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Ever since the Fed announced its latest round of unprecedented QE to fight the pandemic in March, economists have been debating whether we can expect an extended period of inflation or deflation.

There are a lot of factors that fit into that equation. However, let’s look at one in particular that can have a major influence: crude oil.

There is an argument to be made that oil prices will be a strong driver of inflation over the next few years, despite government efforts to move to renewables.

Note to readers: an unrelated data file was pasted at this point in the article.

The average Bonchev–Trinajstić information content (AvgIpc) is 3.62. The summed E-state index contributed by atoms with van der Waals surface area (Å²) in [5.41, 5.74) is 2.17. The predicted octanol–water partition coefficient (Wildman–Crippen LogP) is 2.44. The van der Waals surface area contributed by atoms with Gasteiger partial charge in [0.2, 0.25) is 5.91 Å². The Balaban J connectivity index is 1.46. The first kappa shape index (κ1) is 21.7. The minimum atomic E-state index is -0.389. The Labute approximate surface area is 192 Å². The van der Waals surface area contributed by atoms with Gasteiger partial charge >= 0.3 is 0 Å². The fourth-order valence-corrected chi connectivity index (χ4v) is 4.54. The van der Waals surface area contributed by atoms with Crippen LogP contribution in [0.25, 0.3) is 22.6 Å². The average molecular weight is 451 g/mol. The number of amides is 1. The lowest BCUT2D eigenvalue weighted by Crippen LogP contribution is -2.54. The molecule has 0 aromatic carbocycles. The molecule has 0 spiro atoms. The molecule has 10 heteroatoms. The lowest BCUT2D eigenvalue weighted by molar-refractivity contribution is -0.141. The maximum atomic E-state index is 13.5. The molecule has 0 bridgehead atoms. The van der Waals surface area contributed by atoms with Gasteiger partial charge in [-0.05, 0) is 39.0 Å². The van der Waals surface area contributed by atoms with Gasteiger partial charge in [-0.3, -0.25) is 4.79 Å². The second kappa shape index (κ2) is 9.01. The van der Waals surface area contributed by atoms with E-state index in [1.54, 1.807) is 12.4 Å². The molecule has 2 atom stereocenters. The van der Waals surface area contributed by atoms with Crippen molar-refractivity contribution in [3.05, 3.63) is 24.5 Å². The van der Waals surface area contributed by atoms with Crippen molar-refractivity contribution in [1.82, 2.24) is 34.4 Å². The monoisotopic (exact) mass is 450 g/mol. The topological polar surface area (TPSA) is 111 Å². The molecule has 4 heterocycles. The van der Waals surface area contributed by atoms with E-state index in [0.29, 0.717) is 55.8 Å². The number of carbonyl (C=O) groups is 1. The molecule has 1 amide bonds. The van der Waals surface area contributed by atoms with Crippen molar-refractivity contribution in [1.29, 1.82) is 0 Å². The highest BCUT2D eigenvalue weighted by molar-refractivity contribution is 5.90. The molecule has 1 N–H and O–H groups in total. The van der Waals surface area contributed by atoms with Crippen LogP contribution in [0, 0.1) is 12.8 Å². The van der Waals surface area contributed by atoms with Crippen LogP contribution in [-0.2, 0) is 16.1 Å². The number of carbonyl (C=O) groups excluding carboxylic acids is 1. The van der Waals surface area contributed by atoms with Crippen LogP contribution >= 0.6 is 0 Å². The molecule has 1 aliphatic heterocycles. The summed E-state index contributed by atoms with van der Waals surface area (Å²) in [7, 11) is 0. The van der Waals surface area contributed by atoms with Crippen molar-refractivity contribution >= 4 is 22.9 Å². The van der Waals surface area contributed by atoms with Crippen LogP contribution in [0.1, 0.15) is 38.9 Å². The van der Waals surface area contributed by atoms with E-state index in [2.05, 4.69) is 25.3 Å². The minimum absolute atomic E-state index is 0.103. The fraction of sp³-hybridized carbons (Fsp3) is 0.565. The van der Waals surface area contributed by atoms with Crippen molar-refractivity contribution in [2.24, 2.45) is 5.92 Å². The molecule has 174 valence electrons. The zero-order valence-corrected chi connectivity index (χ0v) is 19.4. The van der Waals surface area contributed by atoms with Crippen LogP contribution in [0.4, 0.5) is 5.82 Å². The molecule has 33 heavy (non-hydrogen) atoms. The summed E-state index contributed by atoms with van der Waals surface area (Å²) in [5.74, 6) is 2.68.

The Fed-Crude Link

A recent report by US investment bank Raymond James highlighted how changes in oil prices correlate strongly with Fed policy.

Specifically, when the Fed cuts rates, the price of crude rises; and when the Fed trims back on quantitative easing, the price of crude falls. Why?

There are several factors that can explain the link. One is that businesses avail themselves of cheap credit to invest, and that pushes demand for energy.

Another is that with cheaper capital, it’s ...

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